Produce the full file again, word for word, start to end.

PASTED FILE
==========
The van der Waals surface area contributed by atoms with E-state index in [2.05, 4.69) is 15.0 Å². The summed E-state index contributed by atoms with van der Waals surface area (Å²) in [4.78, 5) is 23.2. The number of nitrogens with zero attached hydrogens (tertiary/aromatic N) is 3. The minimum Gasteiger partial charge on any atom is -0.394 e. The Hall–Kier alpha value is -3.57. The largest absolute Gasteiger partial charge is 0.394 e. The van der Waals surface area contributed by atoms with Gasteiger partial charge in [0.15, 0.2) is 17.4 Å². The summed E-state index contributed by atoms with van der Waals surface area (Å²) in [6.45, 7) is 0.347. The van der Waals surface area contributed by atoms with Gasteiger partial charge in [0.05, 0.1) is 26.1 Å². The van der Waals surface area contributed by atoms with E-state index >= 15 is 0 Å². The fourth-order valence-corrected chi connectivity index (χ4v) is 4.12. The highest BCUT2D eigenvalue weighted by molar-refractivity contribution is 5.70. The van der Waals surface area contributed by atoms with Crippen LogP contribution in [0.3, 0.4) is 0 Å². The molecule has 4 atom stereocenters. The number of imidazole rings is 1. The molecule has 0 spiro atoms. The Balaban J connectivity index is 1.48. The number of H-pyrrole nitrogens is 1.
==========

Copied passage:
The van der Waals surface area contributed by atoms with E-state index in [2.05, 4.69) is 15.0 Å². The summed E-state index contributed by atoms with van der Waals surface area (Å²) in [4.78, 5) is 23.2. The number of nitrogens with zero attached hydrogens (tertiary/aromatic N) is 3. The minimum Gasteiger partial charge on any atom is -0.394 e. The Hall–Kier alpha value is -3.57. The largest absolute Gasteiger partial charge is 0.394 e. The van der Waals surface area contributed by atoms with Gasteiger partial charge in [0.15, 0.2) is 17.4 Å². The summed E-state index contributed by atoms with van der Waals surface area (Å²) in [6.45, 7) is 0.347. The van der Waals surface area contributed by atoms with Gasteiger partial charge in [0.05, 0.1) is 26.1 Å². The van der Waals surface area contributed by atoms with E-state index >= 15 is 0 Å². The fourth-order valence-corrected chi connectivity index (χ4v) is 4.12. The highest BCUT2D eigenvalue weighted by molar-refractivity contribution is 5.70. The van der Waals surface area contributed by atoms with Crippen LogP contribution in [0.3, 0.4) is 0 Å². The molecule has 4 atom stereocenters. The number of imidazole rings is 1. The molecule has 0 spiro atoms. The Balaban J connectivity index is 1.48. The number of H-pyrrole nitrogens is 1.